Burlington police said Monday they had arrested a pair of local teens for allegedly using red spray paint to scrawl the letters "USA" across the exterior of a mosque in the early hours following Halloween night.
Cameron S. Cappella and Derrik M. Demone, both 18, are accused of malicious destruction of property over $250 and tagging property, according to police.
Authorities have said they discovered graffiti spray-painted on the exterior of the Islamic Center of Burlington around 1:45 a.m. Sunday. They also said officers found smashed eggs, which had apparently been thrown at the building.
"We were able to quickly close this shameful case," Burlington Police Chief Michael Kent said in a statement. "This behavior is not tolerated in town and the suspects will be held responsible for their actions."
Islamic community leaders said Monday they would urge prosecutors to pursue the charges against the men as hate crimes, which is an official designation that refers to criminal acts motivated by prejudice.
Police had said Sunday they were investigating the case as a hate crime. Neither Cappella nor Demone faced such a charge Monday afternoon.
Middlesex District Attorney Marian T. Ryan said her office was continuing to work with Burlington police on the case. In a statement, Ryan said the charges Monday were "based on the evidence."
"Additional charges may be considered as the investigation progresses," she added.
Police said portions of the incident were caught by surveillance cameras.
The vandalism was the latest in a series of episodes to rattle the community at the mosque, which was also hit by "USA" graffiti in 2013. Nobody has been arrested in that case.
Earlier this year, a young man took off his shirt, wore it like a head scarf, and taunted people exiting the mosque, according to John Robbins, executive director of the Massachusetts chapter of the Council on American-Islamic Relations. That incident took place during the holy month of Ramadan, he said.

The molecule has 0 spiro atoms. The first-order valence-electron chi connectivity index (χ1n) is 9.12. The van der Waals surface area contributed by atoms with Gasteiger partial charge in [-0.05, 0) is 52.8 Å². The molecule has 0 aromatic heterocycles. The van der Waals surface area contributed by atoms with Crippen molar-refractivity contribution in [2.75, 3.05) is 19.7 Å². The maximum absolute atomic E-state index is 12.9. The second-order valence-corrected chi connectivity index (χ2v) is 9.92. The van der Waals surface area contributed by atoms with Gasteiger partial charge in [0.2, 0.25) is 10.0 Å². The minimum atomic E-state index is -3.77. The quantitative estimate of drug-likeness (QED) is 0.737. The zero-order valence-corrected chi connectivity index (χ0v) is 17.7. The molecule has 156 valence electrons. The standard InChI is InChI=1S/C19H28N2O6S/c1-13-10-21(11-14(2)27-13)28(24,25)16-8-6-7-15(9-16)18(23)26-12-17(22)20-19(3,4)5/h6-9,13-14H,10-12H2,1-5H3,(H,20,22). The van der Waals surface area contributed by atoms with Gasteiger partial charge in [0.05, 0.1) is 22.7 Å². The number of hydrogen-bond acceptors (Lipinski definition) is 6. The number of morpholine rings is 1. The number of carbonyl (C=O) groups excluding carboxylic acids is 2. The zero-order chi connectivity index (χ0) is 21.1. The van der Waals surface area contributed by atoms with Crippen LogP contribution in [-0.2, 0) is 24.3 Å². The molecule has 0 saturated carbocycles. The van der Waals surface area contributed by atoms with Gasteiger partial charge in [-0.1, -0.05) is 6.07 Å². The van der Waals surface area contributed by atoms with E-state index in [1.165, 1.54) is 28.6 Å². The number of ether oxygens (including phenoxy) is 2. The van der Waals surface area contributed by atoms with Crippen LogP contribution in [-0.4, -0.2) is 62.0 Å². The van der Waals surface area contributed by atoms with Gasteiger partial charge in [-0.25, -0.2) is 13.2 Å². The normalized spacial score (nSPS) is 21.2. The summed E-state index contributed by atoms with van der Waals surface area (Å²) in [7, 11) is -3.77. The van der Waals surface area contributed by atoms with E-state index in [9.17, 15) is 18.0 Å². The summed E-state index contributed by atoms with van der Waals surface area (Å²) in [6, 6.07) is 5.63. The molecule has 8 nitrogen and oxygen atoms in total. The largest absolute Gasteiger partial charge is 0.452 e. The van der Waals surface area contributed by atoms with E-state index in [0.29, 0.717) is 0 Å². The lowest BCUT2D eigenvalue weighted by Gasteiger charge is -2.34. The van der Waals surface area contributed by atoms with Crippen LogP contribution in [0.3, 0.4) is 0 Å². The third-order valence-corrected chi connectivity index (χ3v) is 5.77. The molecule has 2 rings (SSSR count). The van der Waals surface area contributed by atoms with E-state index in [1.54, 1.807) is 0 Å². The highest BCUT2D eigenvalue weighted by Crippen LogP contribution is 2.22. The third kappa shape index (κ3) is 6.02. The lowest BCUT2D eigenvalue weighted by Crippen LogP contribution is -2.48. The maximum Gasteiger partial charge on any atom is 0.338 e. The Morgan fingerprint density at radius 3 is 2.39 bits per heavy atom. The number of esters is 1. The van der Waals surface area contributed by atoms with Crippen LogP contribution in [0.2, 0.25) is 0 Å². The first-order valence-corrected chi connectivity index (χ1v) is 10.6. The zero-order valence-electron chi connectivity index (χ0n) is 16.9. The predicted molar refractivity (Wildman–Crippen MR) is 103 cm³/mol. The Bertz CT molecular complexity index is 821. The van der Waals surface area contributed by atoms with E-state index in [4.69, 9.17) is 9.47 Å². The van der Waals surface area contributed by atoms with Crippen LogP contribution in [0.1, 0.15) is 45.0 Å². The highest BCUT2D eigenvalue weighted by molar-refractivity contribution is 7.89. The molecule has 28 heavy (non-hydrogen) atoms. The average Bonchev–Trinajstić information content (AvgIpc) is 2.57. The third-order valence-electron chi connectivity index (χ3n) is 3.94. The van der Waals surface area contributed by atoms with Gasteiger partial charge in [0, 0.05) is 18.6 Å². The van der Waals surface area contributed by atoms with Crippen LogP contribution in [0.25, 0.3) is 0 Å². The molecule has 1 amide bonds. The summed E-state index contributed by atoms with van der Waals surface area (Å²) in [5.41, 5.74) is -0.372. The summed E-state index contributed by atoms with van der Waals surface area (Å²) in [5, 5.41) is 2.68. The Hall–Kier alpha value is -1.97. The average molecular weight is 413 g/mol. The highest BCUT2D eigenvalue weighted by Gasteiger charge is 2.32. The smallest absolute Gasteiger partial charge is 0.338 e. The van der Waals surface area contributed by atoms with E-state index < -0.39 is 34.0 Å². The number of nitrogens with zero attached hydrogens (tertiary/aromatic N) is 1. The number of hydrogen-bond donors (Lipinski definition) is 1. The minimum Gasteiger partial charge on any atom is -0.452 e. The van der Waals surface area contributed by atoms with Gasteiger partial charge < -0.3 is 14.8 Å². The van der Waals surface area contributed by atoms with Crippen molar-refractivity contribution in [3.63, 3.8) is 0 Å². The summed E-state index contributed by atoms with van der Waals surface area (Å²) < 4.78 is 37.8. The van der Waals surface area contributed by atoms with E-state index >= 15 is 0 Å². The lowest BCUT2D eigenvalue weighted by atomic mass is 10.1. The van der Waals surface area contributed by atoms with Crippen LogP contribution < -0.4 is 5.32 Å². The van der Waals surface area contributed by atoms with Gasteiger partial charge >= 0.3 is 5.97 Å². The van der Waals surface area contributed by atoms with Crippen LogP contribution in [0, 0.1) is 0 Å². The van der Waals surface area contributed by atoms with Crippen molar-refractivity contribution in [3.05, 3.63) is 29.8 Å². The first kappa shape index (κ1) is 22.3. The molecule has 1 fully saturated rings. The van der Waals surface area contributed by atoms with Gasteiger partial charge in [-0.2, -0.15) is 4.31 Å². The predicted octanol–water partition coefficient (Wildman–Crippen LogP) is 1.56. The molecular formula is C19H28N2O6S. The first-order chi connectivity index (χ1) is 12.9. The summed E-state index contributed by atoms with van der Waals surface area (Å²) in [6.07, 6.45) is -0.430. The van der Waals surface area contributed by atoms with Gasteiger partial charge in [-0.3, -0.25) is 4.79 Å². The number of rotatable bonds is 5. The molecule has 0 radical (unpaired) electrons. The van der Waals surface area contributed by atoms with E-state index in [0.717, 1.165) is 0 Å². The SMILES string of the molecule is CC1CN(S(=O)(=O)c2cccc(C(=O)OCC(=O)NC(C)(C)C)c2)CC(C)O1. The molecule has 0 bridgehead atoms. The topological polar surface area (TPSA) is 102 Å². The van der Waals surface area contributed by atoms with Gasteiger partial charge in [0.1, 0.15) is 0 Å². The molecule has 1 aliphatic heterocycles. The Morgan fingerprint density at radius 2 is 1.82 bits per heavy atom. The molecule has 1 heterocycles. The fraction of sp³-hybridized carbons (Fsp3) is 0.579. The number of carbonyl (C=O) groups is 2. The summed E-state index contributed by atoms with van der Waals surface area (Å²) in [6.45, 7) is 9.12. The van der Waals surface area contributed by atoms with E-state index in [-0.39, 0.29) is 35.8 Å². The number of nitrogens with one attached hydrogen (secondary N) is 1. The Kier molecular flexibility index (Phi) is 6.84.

Police said they had not found anything to connect Cappella and Demone to the previous episodes.
Robbins has said he believes the graffiti reflects an offensive view that Muslims are not fully American.
Cappella and Demone were arraigned Monday in Woburn District Court, where they were released on their own recognizance, given a curfew from 12 to 6 a.m., and ordered to stay away from the mosque, any victims of the crime, and each other.
Neither suspect could be reached for comment. They are due back in court on Dec. 11.
On Monday, Munir Gandevia, president of the Islamic Center of Burlington, was surveying the damage at the mosque. He said he was not sure how much it would cost to clean up the spray paint, but that he was disappointed to have to address such an issue again.
However, he said, he had been heartened by the supportive response he had received from faith and other community groups around the region. Also, the speedy arrests made Gandevia and the Islamic Center's members feel safer.
"This time, at least, they arrested someone, so people know that when you do something like this, there will be law and order," he said.